This work is licensed under a Creative Commons Attribution-Noncommercial-No Derivative Works 3.0 License.

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Jun 7th, 1:15 PM Jun 7th, 2:45 PM

Addressing Sustainability and Informatics Challenges for Clinical Data Registries

BACKGROUND:

Clinical data registries (CDR) are one of the primary means to generate CER evidence using electronic clinical data. Each has been used to aggregate data and produce reports on the appropriateness and effectiveness of care delivered to patients across the U.S. Consequently, there has been immense interest from various stakeholders (e.g. providers, payers, and policy makers) to leverage the data from CDRs for research and policy analysis purposes. However, these organizations are faced with ongoing challenges such as unsustainable business models and technical challenges associated with the collection, linkage, and secure transmission of patient data from a variety of clinical data sources managed by many healthcare organizations across the country

OBJECTIVES:

The purpose of this multi-case study is to collect, synthesize, and share lessons from four U.S.-based clinical data registry programs (that utilize electronic clinical data) and discuss how each has built a sustainable business model and data infrastructure that addresses the facilitators and barriers to constructing a CDR. The primary goal is to develop a conceptual framework that can be leveraged by other registry programs and highlight unique challenges that can be addressed by policy.

RESEARCH QUESTION:

Two central research questions:

1. What are the primary facilitators and barriers for constructing a CDR? 2. How can program administrators address these sustainability and informatics barriers?

METHODS:

This dissertation utilizes qualitative multi-case study research method to answer the research questions. This multi- case study highlights four U.S.-based patient registry programs and discusses how each has built a sustainable business model and technological infrastructure while managing the challenges unique to CDRs. The literature on CDRs reveals that the core facilitators and barriers fall into four primary domains (as seen below): (1) Standards; (2) Information governance; (3) Privacy & information security; and (4) Business model.

The goal of this manuscript is to compare and contrast each CDR utilizing the framework. The findings were generated using exploratory semi-structured interviews conducted under naturalistic inquiry over the course of three months (March-May 2013). Themes, challenges, and innovations were identified using both primary and secondary data collection methodologies.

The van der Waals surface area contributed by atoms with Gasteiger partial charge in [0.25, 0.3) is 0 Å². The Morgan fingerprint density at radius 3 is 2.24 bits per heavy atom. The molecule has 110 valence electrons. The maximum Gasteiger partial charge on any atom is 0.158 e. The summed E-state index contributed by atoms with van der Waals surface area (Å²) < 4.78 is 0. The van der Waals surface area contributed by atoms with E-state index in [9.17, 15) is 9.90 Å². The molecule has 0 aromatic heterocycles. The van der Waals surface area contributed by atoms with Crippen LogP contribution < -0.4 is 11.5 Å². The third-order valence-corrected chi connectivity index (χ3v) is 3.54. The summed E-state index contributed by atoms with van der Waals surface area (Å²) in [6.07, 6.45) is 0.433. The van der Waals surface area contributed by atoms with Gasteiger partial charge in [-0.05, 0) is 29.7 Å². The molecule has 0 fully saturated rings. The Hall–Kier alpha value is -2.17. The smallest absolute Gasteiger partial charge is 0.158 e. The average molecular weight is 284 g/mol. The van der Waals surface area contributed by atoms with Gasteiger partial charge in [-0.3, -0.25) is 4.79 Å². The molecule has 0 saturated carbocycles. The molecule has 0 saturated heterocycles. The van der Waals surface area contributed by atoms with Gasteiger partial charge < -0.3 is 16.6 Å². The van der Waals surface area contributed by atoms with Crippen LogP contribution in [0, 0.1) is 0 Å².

DATA COLLECTION AND ANALYSIS:

More than twenty semi-structured interviews were conducted via telephone following the interview guide with a variety of interviewees, including program representatives, physicians, policy makers, technology experts, and industry personnel. There were large amounts of data collected as a part of this qualitative study. The data collected from the interviews was triangulated with observations and electronic documents to build a case profile for each CDR. The researcher used a qualitative software tool called QSR*NVIVO to assist in the collection, aggregation, and thematic analysis of the data collected. These themes were grouped in parent and child relationships to identify the prominent applicability across participants. The themes highlighted similarities and differences in the business models, data governance practices, key challenges, and the future plans for each program.

RESULTS:

All the studied cases share a vision of improving the overall healthcare system, but each differs in its therapeutic focus, organizational design, and funding sources. Success will be simply defined as continuous enrollment of new participants, generating new medical knowledge, and creating new revenue streams for the program.

CONCLUSIONS:

Common facilitators and barriers to developing a CDR were identified in this study. The results confirmed the importance of a sound business model to sustain the registry. It highlighted innovative approaches to addressing the informatics challenges associated with utilizing electronic clinical data sources. Moreover, it identified the significance that CDRs can play in clinical and public policy decision-making.